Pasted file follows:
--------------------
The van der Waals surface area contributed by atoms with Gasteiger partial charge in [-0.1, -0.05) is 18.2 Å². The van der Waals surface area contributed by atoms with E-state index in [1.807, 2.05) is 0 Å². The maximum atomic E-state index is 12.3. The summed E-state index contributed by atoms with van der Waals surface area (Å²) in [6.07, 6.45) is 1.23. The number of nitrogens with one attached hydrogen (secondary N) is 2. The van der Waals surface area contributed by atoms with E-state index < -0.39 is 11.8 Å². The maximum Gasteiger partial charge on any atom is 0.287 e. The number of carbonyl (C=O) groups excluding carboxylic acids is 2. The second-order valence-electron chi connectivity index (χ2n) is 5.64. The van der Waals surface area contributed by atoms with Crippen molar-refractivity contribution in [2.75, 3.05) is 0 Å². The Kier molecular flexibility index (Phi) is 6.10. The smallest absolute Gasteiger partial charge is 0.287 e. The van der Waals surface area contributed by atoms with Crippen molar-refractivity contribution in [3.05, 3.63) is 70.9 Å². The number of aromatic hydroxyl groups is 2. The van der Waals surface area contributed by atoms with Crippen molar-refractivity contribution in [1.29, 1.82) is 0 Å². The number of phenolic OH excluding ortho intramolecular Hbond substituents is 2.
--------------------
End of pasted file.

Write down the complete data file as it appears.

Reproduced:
The van der Waals surface area contributed by atoms with Gasteiger partial charge in [-0.1, -0.05) is 18.2 Å². The van der Waals surface area contributed by atoms with E-state index in [1.807, 2.05) is 0 Å². The maximum atomic E-state index is 12.3. The summed E-state index contributed by atoms with van der Waals surface area (Å²) in [6.07, 6.45) is 1.23. The number of nitrogens with one attached hydrogen (secondary N) is 2. The van der Waals surface area contributed by atoms with E-state index < -0.39 is 11.8 Å². The maximum Gasteiger partial charge on any atom is 0.287 e. The number of carbonyl (C=O) groups excluding carboxylic acids is 2. The second-order valence-electron chi connectivity index (χ2n) is 5.64. The van der Waals surface area contributed by atoms with Crippen molar-refractivity contribution in [2.75, 3.05) is 0 Å². The Kier molecular flexibility index (Phi) is 6.10. The smallest absolute Gasteiger partial charge is 0.287 e. The van der Waals surface area contributed by atoms with Crippen molar-refractivity contribution in [3.05, 3.63) is 70.9 Å². The number of aromatic hydroxyl groups is 2. The van der Waals surface area contributed by atoms with Crippen molar-refractivity contribution in [1.29, 1.82) is 0 Å². The number of phenolic OH excluding ortho intramolecular Hbond substituents is 2.